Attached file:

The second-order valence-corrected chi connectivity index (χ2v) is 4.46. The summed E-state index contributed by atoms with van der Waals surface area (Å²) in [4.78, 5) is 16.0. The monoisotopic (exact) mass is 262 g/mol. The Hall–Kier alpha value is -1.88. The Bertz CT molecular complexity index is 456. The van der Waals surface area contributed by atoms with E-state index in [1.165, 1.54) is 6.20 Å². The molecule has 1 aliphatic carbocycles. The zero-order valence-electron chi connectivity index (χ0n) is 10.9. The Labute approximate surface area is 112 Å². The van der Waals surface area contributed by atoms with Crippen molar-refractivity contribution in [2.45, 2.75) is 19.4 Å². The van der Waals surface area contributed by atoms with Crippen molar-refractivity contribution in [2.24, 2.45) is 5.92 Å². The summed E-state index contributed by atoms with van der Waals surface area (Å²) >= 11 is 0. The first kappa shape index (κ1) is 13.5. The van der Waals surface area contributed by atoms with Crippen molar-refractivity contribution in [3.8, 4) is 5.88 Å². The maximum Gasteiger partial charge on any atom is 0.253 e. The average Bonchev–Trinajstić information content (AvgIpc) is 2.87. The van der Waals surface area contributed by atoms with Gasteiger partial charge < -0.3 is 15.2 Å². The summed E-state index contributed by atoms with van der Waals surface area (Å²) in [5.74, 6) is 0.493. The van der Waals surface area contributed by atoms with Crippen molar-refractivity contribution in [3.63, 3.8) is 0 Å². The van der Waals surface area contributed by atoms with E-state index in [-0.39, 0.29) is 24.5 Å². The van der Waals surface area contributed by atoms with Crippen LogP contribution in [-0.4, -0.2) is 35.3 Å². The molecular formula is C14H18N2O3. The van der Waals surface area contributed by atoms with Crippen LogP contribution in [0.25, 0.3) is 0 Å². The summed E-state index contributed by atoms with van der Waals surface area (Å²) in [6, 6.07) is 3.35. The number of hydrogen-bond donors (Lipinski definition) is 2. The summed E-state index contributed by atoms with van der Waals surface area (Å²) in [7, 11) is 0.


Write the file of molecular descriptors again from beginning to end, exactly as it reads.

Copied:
The second-order valence-corrected chi connectivity index (χ2v) is 4.46. The summed E-state index contributed by atoms with van der Waals surface area (Å²) in [4.78, 5) is 16.0. The monoisotopic (exact) mass is 262 g/mol. The Hall–Kier alpha value is -1.88. The Bertz CT molecular complexity index is 456. The van der Waals surface area contributed by atoms with E-state index in [1.165, 1.54) is 6.20 Å². The molecule has 1 aliphatic carbocycles. The zero-order valence-electron chi connectivity index (χ0n) is 10.9. The Labute approximate surface area is 112 Å². The van der Waals surface area contributed by atoms with Crippen molar-refractivity contribution in [2.45, 2.75) is 19.4 Å². The van der Waals surface area contributed by atoms with Crippen molar-refractivity contribution in [2.24, 2.45) is 5.92 Å². The summed E-state index contributed by atoms with van der Waals surface area (Å²) >= 11 is 0. The first kappa shape index (κ1) is 13.5. The van der Waals surface area contributed by atoms with Crippen molar-refractivity contribution in [3.8, 4) is 5.88 Å². The maximum Gasteiger partial charge on any atom is 0.253 e. The average Bonchev–Trinajstić information content (AvgIpc) is 2.87. The van der Waals surface area contributed by atoms with Gasteiger partial charge < -0.3 is 15.2 Å². The summed E-state index contributed by atoms with van der Waals surface area (Å²) in [5.74, 6) is 0.493. The van der Waals surface area contributed by atoms with Crippen molar-refractivity contribution in [3.63, 3.8) is 0 Å². The van der Waals surface area contributed by atoms with E-state index in [-0.39, 0.29) is 24.5 Å². The van der Waals surface area contributed by atoms with Crippen LogP contribution in [-0.4, -0.2) is 35.3 Å². The molecular formula is C14H18N2O3. The van der Waals surface area contributed by atoms with Crippen LogP contribution in [0.25, 0.3) is 0 Å². The summed E-state index contributed by atoms with van der Waals surface area (Å²) in [6, 6.07) is 3.35. The number of hydrogen-bond donors (Lipinski definition) is 2. The summed E-state index contributed by atoms with van der Waals surface area (Å²) in [7, 11) is 0.